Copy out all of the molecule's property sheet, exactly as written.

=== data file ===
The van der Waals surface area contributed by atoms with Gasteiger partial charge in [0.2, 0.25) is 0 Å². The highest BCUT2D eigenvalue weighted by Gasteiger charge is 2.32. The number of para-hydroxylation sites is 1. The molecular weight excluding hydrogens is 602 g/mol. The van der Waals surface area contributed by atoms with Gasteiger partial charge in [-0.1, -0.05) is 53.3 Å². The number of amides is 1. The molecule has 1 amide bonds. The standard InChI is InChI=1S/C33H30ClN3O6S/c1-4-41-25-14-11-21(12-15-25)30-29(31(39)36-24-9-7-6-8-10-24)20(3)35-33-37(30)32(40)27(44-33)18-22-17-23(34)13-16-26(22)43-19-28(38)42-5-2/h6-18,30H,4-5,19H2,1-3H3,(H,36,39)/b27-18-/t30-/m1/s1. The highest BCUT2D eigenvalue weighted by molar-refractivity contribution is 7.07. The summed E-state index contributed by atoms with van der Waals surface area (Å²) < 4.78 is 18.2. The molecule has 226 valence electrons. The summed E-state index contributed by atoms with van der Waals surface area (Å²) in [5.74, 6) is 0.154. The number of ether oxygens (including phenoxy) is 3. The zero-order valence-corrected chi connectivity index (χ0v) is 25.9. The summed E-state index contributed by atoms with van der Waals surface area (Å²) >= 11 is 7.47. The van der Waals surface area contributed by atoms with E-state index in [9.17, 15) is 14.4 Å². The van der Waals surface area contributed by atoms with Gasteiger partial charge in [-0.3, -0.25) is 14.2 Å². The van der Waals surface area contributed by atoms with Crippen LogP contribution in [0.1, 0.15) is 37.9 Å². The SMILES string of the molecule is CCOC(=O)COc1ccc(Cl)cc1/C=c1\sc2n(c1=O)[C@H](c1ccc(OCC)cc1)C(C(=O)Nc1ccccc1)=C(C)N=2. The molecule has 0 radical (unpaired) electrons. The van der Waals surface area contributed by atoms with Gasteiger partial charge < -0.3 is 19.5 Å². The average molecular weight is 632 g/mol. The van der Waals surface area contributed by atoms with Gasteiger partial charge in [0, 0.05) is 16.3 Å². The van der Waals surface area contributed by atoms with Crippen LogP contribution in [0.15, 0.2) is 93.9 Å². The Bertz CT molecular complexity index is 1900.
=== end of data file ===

The van der Waals surface area contributed by atoms with Gasteiger partial charge in [0.2, 0.25) is 0 Å². The highest BCUT2D eigenvalue weighted by Gasteiger charge is 2.32. The number of para-hydroxylation sites is 1. The molecular weight excluding hydrogens is 602 g/mol. The van der Waals surface area contributed by atoms with Gasteiger partial charge in [-0.1, -0.05) is 53.3 Å². The number of amides is 1. The molecule has 1 amide bonds. The standard InChI is InChI=1S/C33H30ClN3O6S/c1-4-41-25-14-11-21(12-15-25)30-29(31(39)36-24-9-7-6-8-10-24)20(3)35-33-37(30)32(40)27(44-33)18-22-17-23(34)13-16-26(22)43-19-28(38)42-5-2/h6-18,30H,4-5,19H2,1-3H3,(H,36,39)/b27-18-/t30-/m1/s1. The highest BCUT2D eigenvalue weighted by molar-refractivity contribution is 7.07. The summed E-state index contributed by atoms with van der Waals surface area (Å²) < 4.78 is 18.2. The molecule has 226 valence electrons. The summed E-state index contributed by atoms with van der Waals surface area (Å²) in [5.74, 6) is 0.154. The number of ether oxygens (including phenoxy) is 3. The zero-order valence-corrected chi connectivity index (χ0v) is 25.9. The summed E-state index contributed by atoms with van der Waals surface area (Å²) >= 11 is 7.47. The van der Waals surface area contributed by atoms with E-state index in [9.17, 15) is 14.4 Å². The van der Waals surface area contributed by atoms with Gasteiger partial charge in [-0.3, -0.25) is 14.2 Å². The van der Waals surface area contributed by atoms with Crippen LogP contribution in [0.1, 0.15) is 37.9 Å². The SMILES string of the molecule is CCOC(=O)COc1ccc(Cl)cc1/C=c1\sc2n(c1=O)[C@H](c1ccc(OCC)cc1)C(C(=O)Nc1ccccc1)=C(C)N=2. The molecule has 0 radical (unpaired) electrons. The van der Waals surface area contributed by atoms with Gasteiger partial charge < -0.3 is 19.5 Å². The average molecular weight is 632 g/mol. The van der Waals surface area contributed by atoms with Gasteiger partial charge in [0, 0.05) is 16.3 Å². The van der Waals surface area contributed by atoms with Crippen LogP contribution in [0.15, 0.2) is 93.9 Å². The Bertz CT molecular complexity index is 1900.